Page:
The multicomponent surface tension model of Li and Lu (2001) is based on the activity of the solute. To take advantage of this model, we calculated the activity coefficients of single solutes by numerical integration of Eq. (9) and then, using Eq. (7), their activities (see Sect. S2 in the Supplement for more details). The calculation results are shown in Fig. 5 in comparison with literature data. One can see that the ammonium sulfate activity is in good agreement with E-AIM (Fig. 5a) up to XAS=0.75 (mAS=22.7mol kg−1). At higher XAS values, there is a discrepancy between our data and the model data. This discrepancy is most likely due to the uncertainty in DKA-derived aw in concentrated ammonium sulfate aqueous solutions (Fig. S2) and uncertainty in assessment of the integral Eq. (9) in the asymptotic region (ms→0) (Lakhanpal and Conway, 1960).

Figure 5Solute activity of ammonium sulfate (a) and D-glucose (b) in water at 298 K together with literature data as a function of mass fraction and molality. The red line in panels (a) and (b) are polynomial function with fitting parameters listed in Table S2.


Figure 5b shows the DKA-based activity of D-glucose. One can see that these values are in agreement with bulk measurements by Miyajima et al. (1983), obtained by the isopiestic method (blue symbols) available up to XGl=0.52 (mGl=6.0mol kg−1). At the same time, a systematic deviation is observed between our results and the AIOMFAC model. As previously noted, the UNIFAC as a part of the AIOMFAC model does not match well with D-glucose and other carbohydrates, owing to strong intramolecular interactions of the polar groups in close proximity.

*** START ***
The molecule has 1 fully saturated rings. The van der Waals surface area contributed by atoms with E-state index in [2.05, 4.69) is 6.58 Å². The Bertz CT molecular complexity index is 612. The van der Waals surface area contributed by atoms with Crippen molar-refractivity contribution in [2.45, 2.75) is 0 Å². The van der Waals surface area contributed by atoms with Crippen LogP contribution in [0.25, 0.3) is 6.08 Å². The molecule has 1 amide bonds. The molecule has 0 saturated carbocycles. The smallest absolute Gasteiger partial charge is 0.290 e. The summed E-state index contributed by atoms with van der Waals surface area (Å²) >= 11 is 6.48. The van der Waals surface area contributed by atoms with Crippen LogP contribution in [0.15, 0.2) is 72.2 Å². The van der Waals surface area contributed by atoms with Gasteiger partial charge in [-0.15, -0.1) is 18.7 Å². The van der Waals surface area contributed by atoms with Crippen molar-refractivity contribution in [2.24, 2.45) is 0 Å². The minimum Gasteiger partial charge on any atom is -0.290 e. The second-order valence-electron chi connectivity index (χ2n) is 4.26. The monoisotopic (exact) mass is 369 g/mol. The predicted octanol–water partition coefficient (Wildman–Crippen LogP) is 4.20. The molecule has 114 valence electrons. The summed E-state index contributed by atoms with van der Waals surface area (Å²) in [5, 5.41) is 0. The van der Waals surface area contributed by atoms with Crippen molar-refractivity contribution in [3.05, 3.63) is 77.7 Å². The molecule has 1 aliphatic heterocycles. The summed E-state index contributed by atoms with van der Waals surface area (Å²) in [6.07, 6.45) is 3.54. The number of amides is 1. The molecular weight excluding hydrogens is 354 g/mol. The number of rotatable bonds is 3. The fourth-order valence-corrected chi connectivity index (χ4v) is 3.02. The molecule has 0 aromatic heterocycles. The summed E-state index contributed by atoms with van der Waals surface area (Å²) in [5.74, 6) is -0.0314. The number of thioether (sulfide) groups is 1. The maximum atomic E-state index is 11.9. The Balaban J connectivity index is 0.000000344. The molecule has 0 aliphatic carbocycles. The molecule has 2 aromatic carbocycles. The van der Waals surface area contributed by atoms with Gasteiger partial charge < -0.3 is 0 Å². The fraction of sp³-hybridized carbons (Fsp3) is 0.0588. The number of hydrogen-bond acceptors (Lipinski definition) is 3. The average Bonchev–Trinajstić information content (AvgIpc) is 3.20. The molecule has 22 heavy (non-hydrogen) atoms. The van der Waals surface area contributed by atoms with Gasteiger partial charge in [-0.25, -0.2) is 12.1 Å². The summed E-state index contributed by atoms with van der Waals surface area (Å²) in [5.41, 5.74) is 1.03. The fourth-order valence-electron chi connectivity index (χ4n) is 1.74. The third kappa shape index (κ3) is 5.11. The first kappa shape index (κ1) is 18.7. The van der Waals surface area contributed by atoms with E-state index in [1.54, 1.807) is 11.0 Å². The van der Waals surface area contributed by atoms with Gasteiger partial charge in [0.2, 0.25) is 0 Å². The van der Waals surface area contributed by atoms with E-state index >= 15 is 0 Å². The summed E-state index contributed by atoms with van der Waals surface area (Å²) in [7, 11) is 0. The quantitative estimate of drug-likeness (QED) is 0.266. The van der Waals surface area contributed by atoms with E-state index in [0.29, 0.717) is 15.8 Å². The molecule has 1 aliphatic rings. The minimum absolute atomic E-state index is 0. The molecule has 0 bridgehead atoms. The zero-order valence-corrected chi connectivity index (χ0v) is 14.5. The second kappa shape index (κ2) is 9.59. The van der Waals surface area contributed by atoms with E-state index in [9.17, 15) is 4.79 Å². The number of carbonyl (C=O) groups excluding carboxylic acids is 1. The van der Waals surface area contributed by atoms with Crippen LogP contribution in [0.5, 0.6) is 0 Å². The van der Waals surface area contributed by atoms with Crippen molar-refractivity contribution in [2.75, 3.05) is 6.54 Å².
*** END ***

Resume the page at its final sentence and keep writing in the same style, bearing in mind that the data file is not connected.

In general, the DKA-derived water activity and activity of ammonium sulfate and D-glucose in aqueous solutions reproduce the literature data well. For future applications, we fitted DKA-derived aw and as for single solutes with a polynomial function. The obtained fitting parameters are listed in Tables S1 and S2 in the Supplement.

4.4 Surface tension of the single solute solution droplet

Figure 6 shows the DKA-derived surface tension of ammonium sulfate and D-glucose aqueous solution droplets as a function of solute activity. For future use, we fit our data with the Li and Lu (2001) model (Eq. 12). The resulting values of Γsw0 and Ks together with the as fitting interval are listed in Table S3 in the Supplement. The negative Γsw0 values obtained for both ammonium sulfate and glucose solution droplets indicate that a negative adsorption occurs on the interface between the vapor and liquid phases, leading to surface tensions increasing with concentration, which is typical for surface-inactive compounds (Tuckermann, 2007; Aumann et al., 2010).

Figure 6Surface tension of ammonium sulfate (a) and D-glucose (b) aqueous solution droplets as a function of solute activity. The line in panels (a) and (b) is the model of Li and Lu (2001) (Eq. 12), with the best-fit parameters listed in Table S3.